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USPlabs Keen to Find Exculpatory Evidence in Government Prosecution

USPlabs Keen to Find Exculpatory Evidence in Government Prosecution
<p>In the criminal case against USPlabs and its executives, defense lawyers are keen to find exculpatory evidence that could help persuade a jury to acquit their clients.</p>

As dietary supplement company USPlabs LLC and its corporate executives prepare for a 2018 trial in response to charges of fraud and other crimes, defense lawyers are keen to find exculpatory evidence that could help persuade a jury to exonerate their clients of guilt.

During a court hearing in July 2017, two attorneys for the defendants expressed concerns that federal prosecutors would wait to share potentially exculpatory evidence until the eve of trial.

S. Cass Weiland is an attorney representing Matthew Hebert, who is among the USPlabs executives charged with wire fraud, obstruction of an agency proceeding and other crimes in a superseding grand jury indictment.

During a July 20 court hearing in Dallas, Weiland advised U.S. Magistrate Judge Renee Harris Toliver that his client owned or owns 10 percent of USPlabs and “was the graphics guy who handled the labeling of the various USP products.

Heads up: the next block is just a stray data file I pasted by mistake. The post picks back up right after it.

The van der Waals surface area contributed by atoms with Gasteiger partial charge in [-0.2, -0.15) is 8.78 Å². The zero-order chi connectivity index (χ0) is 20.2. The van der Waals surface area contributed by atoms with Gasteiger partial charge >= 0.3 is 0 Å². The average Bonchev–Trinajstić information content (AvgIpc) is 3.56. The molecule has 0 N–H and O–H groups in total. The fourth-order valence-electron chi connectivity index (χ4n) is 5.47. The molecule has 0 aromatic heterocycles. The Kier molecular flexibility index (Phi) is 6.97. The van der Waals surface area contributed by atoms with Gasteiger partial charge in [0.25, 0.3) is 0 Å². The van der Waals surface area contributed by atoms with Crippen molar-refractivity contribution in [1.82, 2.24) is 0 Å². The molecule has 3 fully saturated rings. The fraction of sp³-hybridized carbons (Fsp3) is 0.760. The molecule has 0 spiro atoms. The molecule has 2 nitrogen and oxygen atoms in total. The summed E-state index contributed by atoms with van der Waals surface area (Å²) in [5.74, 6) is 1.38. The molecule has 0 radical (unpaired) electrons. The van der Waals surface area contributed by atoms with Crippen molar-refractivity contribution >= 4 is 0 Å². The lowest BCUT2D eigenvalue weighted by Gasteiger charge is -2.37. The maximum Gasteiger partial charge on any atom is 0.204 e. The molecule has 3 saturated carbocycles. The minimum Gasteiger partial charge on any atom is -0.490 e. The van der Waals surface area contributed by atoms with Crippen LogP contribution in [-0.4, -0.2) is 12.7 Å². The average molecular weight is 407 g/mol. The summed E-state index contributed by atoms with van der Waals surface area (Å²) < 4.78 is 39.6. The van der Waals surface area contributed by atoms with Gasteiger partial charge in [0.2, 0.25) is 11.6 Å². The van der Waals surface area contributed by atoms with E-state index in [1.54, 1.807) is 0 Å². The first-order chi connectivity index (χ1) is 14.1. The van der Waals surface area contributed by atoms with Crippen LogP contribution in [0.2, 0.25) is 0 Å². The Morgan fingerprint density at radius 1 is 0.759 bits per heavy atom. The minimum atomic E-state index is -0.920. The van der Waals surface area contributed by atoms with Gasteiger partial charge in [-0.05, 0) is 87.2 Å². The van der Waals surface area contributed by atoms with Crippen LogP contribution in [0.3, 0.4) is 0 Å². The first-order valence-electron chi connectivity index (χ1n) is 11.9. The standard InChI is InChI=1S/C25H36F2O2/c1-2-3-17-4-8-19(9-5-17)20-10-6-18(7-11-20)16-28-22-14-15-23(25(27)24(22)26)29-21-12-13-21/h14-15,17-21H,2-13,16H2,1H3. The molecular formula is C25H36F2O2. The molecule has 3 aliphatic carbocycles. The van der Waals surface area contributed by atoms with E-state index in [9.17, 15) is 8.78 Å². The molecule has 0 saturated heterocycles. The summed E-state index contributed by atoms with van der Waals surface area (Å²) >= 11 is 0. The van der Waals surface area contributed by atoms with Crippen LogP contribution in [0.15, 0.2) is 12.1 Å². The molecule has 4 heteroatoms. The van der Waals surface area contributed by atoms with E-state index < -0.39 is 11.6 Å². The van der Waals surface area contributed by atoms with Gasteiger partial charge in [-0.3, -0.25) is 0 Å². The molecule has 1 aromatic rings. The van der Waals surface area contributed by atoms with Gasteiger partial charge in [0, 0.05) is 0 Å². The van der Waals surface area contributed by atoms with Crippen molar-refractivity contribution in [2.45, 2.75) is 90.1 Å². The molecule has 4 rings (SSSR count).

“And so, because of his status in the company and his relative inactivity in terms of operations of the company, particularly the technical aspects of the products, we believe that there could be an enormous amount of exculpatory material in the hands of the government," Weiland said, according to a written transcript of the court hearing. “And we believe, because of the complexity of this case, that they should point out what they already know to be exculpatory and not wait until the eve of trial."

Added Weiland: “The government's position, Your Honor, seems to be that we don't know of any exculpatory material, and if we do, we don't have to give it to you until the trial."

Exculpatory material, the lawyer suggested, could include testing of USPlabs’ dietary supplements, as well as patient medical records. For instance, evidence that medical patients who took USPlabs supplements suffered pre-existing health conditions could contradict FDA’s claims that the company’s products were unsafe and contributed to liver injuries.

According to FDA, USPlabs was linked to a 2013 outbreak of hepatitis that began in Hawaii, prompting the agency to warn the supplement company that its products containing aegeline—a new dietary ingredient (NDI) not subject to a required notification to FDA—were adulterated. In the acute non-viral hepatitis outbreak, dozens of patients were hospitalized, at least three received a liver transplant and one person died, the agency noted on its website.

Weiland, a partner with the law firm Squire Patton Boggs, referenced related civil lawsuits in which he said the plaintiffs suffered from many pre-existing health ailments and could not prove they consumed USPlabs’ product.